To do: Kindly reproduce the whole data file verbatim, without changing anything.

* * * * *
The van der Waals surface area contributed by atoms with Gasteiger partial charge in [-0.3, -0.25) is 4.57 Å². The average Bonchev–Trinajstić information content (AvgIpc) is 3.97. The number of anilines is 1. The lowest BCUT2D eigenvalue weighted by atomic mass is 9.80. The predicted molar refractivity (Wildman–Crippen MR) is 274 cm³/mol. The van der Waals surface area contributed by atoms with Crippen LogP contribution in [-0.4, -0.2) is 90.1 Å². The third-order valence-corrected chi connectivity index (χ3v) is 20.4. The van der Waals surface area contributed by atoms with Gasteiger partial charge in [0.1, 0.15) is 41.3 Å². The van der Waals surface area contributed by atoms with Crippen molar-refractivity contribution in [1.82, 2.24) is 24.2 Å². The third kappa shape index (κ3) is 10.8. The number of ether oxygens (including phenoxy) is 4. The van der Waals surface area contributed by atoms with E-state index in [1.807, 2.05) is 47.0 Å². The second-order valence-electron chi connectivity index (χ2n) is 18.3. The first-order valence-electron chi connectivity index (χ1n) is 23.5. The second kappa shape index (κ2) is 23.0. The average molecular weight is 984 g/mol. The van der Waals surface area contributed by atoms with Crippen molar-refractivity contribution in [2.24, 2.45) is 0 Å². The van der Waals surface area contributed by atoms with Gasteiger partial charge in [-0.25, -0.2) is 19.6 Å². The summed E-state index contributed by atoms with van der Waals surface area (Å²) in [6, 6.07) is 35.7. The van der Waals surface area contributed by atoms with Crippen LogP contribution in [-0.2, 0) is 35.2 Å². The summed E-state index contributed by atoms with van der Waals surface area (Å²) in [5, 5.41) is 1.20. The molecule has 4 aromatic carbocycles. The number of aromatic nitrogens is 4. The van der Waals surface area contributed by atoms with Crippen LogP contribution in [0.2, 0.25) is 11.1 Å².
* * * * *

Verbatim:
The van der Waals surface area contributed by atoms with Gasteiger partial charge in [-0.3, -0.25) is 4.57 Å². The average Bonchev–Trinajstić information content (AvgIpc) is 3.97. The number of anilines is 1. The lowest BCUT2D eigenvalue weighted by atomic mass is 9.80. The predicted molar refractivity (Wildman–Crippen MR) is 274 cm³/mol. The van der Waals surface area contributed by atoms with Crippen LogP contribution in [-0.4, -0.2) is 90.1 Å². The third-order valence-corrected chi connectivity index (χ3v) is 20.4. The van der Waals surface area contributed by atoms with Gasteiger partial charge in [0.1, 0.15) is 41.3 Å². The van der Waals surface area contributed by atoms with Crippen molar-refractivity contribution in [1.82, 2.24) is 24.2 Å². The third kappa shape index (κ3) is 10.8. The number of ether oxygens (including phenoxy) is 4. The van der Waals surface area contributed by atoms with E-state index in [1.807, 2.05) is 47.0 Å². The second-order valence-electron chi connectivity index (χ2n) is 18.3. The first-order valence-electron chi connectivity index (χ1n) is 23.5. The second kappa shape index (κ2) is 23.0. The average molecular weight is 984 g/mol. The van der Waals surface area contributed by atoms with Crippen molar-refractivity contribution in [2.24, 2.45) is 0 Å². The van der Waals surface area contributed by atoms with Gasteiger partial charge in [-0.25, -0.2) is 19.6 Å². The summed E-state index contributed by atoms with van der Waals surface area (Å²) in [6, 6.07) is 35.7. The van der Waals surface area contributed by atoms with Crippen LogP contribution in [-0.2, 0) is 35.2 Å². The summed E-state index contributed by atoms with van der Waals surface area (Å²) in [5, 5.41) is 1.20. The molecule has 4 aromatic carbocycles. The number of aromatic nitrogens is 4. The van der Waals surface area contributed by atoms with Crippen LogP contribution in [0.2, 0.25) is 11.1 Å².